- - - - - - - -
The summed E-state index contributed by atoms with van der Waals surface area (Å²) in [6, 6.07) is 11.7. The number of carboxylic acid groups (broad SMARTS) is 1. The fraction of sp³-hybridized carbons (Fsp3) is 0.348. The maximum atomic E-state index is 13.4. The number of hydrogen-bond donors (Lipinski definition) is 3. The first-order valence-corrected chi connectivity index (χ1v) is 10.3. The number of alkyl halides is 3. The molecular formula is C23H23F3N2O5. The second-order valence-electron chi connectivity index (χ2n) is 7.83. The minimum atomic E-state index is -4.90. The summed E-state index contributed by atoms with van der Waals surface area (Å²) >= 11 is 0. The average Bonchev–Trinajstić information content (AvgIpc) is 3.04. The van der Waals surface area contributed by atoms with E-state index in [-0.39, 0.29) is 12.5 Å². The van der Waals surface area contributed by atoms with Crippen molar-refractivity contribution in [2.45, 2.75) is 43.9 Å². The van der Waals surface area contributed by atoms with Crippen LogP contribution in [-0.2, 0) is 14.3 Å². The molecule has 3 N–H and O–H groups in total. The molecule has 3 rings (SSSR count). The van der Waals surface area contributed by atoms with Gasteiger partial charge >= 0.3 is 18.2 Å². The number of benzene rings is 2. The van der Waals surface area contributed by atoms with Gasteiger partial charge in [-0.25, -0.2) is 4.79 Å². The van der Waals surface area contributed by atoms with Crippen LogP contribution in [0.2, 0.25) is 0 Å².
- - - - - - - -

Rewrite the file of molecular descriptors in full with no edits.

The summed E-state index contributed by atoms with van der Waals surface area (Å²) in [6, 6.07) is 11.7. The number of carboxylic acid groups (broad SMARTS) is 1. The fraction of sp³-hybridized carbons (Fsp3) is 0.348. The maximum atomic E-state index is 13.4. The number of hydrogen-bond donors (Lipinski definition) is 3. The first-order valence-corrected chi connectivity index (χ1v) is 10.3. The number of alkyl halides is 3. The molecular formula is C23H23F3N2O5. The second-order valence-electron chi connectivity index (χ2n) is 7.83. The minimum atomic E-state index is -4.90. The summed E-state index contributed by atoms with van der Waals surface area (Å²) >= 11 is 0. The average Bonchev–Trinajstić information content (AvgIpc) is 3.04. The van der Waals surface area contributed by atoms with E-state index in [-0.39, 0.29) is 12.5 Å². The van der Waals surface area contributed by atoms with Crippen molar-refractivity contribution in [2.45, 2.75) is 43.9 Å². The van der Waals surface area contributed by atoms with Crippen LogP contribution in [-0.2, 0) is 14.3 Å². The molecule has 3 N–H and O–H groups in total. The molecule has 3 rings (SSSR count). The van der Waals surface area contributed by atoms with Gasteiger partial charge >= 0.3 is 18.2 Å². The number of benzene rings is 2. The van der Waals surface area contributed by atoms with Gasteiger partial charge in [-0.25, -0.2) is 4.79 Å². The van der Waals surface area contributed by atoms with Crippen LogP contribution in [0.2, 0.25) is 0 Å².